Japan's record high 5.2% jobless rate sees at least 15,800 living on the streets
Since April last year, Mr Nakanishi has been calling this 2m by 1.5m space home. Each capsule is furnished with a light, a small TV set with earphones, coat hooks, a thin blanket and a hard pillow. Originally meant for workers who had missed the last train home, capsule hotels are now seeing more long-term guests. -- PHOTO: NEW YORK TIMES
Tokyo - For Mr Atsushi Nakanishi, jobless since Christmas, home is a cubicle barely bigger than a coffin - one of dozens of berths stacked two units high in one of central Tokyo's decrepit 'capsule' hotels.
'It's just a place to crawl into and sleep,' he said, rolling his neck and stroking his black suit - one of just two he owns after discarding the rest of his wardrobe for lack of space. 'You get used to it.'
When Capsule Hotel Shinjuku 510 opened nearly two decades ago, Japan was just beginning to pull back from its bubble economy, and the hotel's tiny plastic cubicles offered a night's refuge to salarymen who had missed the last train home.
Now, the hotel's capsules, no larger than 2m long by 1.5m wide, and not tall enough to stand up in, have become an affordable option for people with nowhere else to go as Japan endures its worst recession since World War II.
Once-booming exporters laid off workers en masse last year as the global economic crisis pushed down demand. Many of the newly unemployed, forced from their company-sponsored housing or unable to make rent, have become homeless.
The country's woes have led the government to open emergency shelters over the New Year holiday in a drive to help the homeless.
'Help can't wait,' Prime Minister Yukio Hatoyama said when he visited a Tokyo shelter housing 700 homeless people last Friday.
Mr Nakanishi, 40, considers himself relatively lucky. After working odd jobs on an Isuzu assembly line, at pachinko gaming parlours and as a security guard, he moved into his current abode in Tokyo's Shinjuku district last April to save on rent while he worked the night shift at a delivery company.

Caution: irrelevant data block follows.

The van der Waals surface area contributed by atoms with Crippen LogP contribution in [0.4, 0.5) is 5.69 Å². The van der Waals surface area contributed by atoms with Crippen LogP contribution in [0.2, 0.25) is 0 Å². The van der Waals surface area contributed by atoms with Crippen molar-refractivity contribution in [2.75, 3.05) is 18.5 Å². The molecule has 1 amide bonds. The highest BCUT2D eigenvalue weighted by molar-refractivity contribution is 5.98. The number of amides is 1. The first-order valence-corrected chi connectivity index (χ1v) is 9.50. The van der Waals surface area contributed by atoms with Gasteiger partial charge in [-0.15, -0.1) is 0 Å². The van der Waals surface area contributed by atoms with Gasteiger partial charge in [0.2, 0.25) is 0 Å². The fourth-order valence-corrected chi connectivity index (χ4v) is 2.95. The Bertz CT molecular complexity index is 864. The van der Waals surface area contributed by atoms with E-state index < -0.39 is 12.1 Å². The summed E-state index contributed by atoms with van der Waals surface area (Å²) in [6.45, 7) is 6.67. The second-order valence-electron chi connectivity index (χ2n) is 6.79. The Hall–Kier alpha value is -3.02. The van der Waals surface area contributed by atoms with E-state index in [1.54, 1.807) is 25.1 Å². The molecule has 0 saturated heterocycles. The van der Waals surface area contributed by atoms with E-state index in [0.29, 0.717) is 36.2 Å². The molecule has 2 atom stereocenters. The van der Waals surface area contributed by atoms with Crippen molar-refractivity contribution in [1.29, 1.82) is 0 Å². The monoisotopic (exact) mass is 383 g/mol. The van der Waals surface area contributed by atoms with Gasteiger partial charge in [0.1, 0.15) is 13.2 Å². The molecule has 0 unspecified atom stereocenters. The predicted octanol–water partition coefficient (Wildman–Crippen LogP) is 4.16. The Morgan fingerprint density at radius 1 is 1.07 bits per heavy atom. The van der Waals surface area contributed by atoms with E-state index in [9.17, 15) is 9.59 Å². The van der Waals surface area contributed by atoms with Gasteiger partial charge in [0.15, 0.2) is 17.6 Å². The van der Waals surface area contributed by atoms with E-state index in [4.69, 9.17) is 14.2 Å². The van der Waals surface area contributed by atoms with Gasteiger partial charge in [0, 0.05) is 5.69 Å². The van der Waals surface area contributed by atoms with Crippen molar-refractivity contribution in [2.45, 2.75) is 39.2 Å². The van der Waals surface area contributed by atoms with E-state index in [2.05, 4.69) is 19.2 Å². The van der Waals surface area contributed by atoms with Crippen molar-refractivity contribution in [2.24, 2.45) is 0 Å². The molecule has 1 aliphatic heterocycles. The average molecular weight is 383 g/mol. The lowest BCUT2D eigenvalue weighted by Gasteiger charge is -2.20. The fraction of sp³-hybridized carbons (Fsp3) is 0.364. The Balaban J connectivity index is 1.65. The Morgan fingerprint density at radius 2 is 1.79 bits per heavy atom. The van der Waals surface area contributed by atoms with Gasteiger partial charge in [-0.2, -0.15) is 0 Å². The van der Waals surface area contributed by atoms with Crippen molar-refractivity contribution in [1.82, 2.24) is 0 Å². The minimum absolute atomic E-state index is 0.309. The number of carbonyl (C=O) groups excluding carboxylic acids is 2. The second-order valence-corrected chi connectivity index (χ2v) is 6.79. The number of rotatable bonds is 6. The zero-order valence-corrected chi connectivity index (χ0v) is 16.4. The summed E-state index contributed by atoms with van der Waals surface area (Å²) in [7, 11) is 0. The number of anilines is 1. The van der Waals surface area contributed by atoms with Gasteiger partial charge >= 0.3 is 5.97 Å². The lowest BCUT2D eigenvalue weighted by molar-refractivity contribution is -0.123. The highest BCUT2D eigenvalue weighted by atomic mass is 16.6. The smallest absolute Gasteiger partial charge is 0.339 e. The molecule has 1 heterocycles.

The rent is surprisingly high for such a small space: 59,000 yen (S$890) a month for an upper bunk. Still, with no upfront deposit or extra utility charges, and basic amenities like fresh linen and free use of a communal bath and sauna, the cost is far less than renting an apartment in Tokyo, Mr Nakanishi said.
But it is a bleak world where deep sleep is hard to come by. The capsules do not have doors, only screens that pull down. Every bump of the shoulder on the plastic walls, every muffled cough, echoes loudly through the rows.
Each capsule is furnished with a light, a small TV set with earphones, coat hooks, a thin blanket and a hard pillow of rice husks.
Most possessions, from shirts to shaving cream, must be kept in lockers. There is a common room with old couches, a dining area and rows of sinks. Cigarette smoke is everywhere, as are security cameras.
Mr Tetsuya Akasako, head manager at the hotel, said that two years ago, the hotel started to notice guests were staying for weeks, then months. Now, about 100 of the hotel's 300 capsules are rented out by the month.
The government said about 15,800 people live on the streets in Japan, but aid groups put the figure much higher, with at least 10,000 in Tokyo alone. Those numbers do not count the city's 'hidden' homeless, like those who live in capsule hotels. There is also a floating population who sleeps overnight in the country's many 24-hour Internet cafes and saunas.
The jobless rate, at 5.2 per cent, is at a record high, and the number of households on welfare has risen sharply. The country's 15.7 per cent poverty rate is one of the highest among industrialised nations.
These statistics have helped shatter an image, held since the country's rise as an industrial power in the 1970s, that Japan is a classless society.
'When the country enjoyed rapid economic growth, standards of living improved across the board and class differences were obscured,' said Professor Hiroshi Ishida from the University of Tokyo. 'With a stagnating economy, class is more visible again.'
New York Times
[When critics of Singapore's "Growth at all costs" policy question the need, necessity, and costs of the policy, they imagine a kinder, gentler Singapore, where growth is enough to sustain both needs and human dignity. Perhaps such a balance can indeed be found. But the danger is also that we lose our balance.
MM Lee (among others) has noted that Singaporeans are less "hungry" and less driven than new Singaporeans/immigrants. So new Singaporeans are coming in to continue to drive Singapore's growth. So is Singapore for Born and Bred Singaporeans (BBS) or for anyone who would drive growth in Singapore? If the true son of Singapore depends solely on his birthright and contributes only 70% of his effort, what should the new Singaporean get for contributing 120%?]